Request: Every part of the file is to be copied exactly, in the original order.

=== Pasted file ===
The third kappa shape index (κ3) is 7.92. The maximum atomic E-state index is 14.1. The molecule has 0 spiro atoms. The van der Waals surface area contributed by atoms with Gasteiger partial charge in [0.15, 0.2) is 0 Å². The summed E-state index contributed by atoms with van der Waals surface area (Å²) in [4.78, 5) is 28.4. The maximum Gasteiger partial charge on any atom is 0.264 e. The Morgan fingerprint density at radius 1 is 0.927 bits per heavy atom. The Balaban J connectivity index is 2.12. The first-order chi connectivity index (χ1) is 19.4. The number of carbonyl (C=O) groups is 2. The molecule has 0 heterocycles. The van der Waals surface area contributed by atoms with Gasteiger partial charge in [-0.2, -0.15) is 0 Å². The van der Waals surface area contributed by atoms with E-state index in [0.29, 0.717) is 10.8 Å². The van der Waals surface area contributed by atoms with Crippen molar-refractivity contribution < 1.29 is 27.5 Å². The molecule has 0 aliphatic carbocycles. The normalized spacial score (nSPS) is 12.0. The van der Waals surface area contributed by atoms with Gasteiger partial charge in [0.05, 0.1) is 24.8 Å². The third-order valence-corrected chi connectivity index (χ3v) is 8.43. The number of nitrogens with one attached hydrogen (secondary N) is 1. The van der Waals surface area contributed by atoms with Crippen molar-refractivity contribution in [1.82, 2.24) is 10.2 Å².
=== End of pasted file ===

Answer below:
The third kappa shape index (κ3) is 7.92. The maximum atomic E-state index is 14.1. The molecule has 0 spiro atoms. The van der Waals surface area contributed by atoms with Gasteiger partial charge in [0.15, 0.2) is 0 Å². The summed E-state index contributed by atoms with van der Waals surface area (Å²) in [4.78, 5) is 28.4. The maximum Gasteiger partial charge on any atom is 0.264 e. The Morgan fingerprint density at radius 1 is 0.927 bits per heavy atom. The Balaban J connectivity index is 2.12. The first-order chi connectivity index (χ1) is 19.4. The number of carbonyl (C=O) groups is 2. The molecule has 0 heterocycles. The van der Waals surface area contributed by atoms with Gasteiger partial charge in [-0.2, -0.15) is 0 Å². The van der Waals surface area contributed by atoms with E-state index in [0.29, 0.717) is 10.8 Å². The van der Waals surface area contributed by atoms with Crippen molar-refractivity contribution < 1.29 is 27.5 Å². The molecule has 0 aliphatic carbocycles. The normalized spacial score (nSPS) is 12.0. The van der Waals surface area contributed by atoms with Gasteiger partial charge in [0.05, 0.1) is 24.8 Å². The third-order valence-corrected chi connectivity index (χ3v) is 8.43. The number of nitrogens with one attached hydrogen (secondary N) is 1. The van der Waals surface area contributed by atoms with Crippen molar-refractivity contribution in [1.82, 2.24) is 10.2 Å².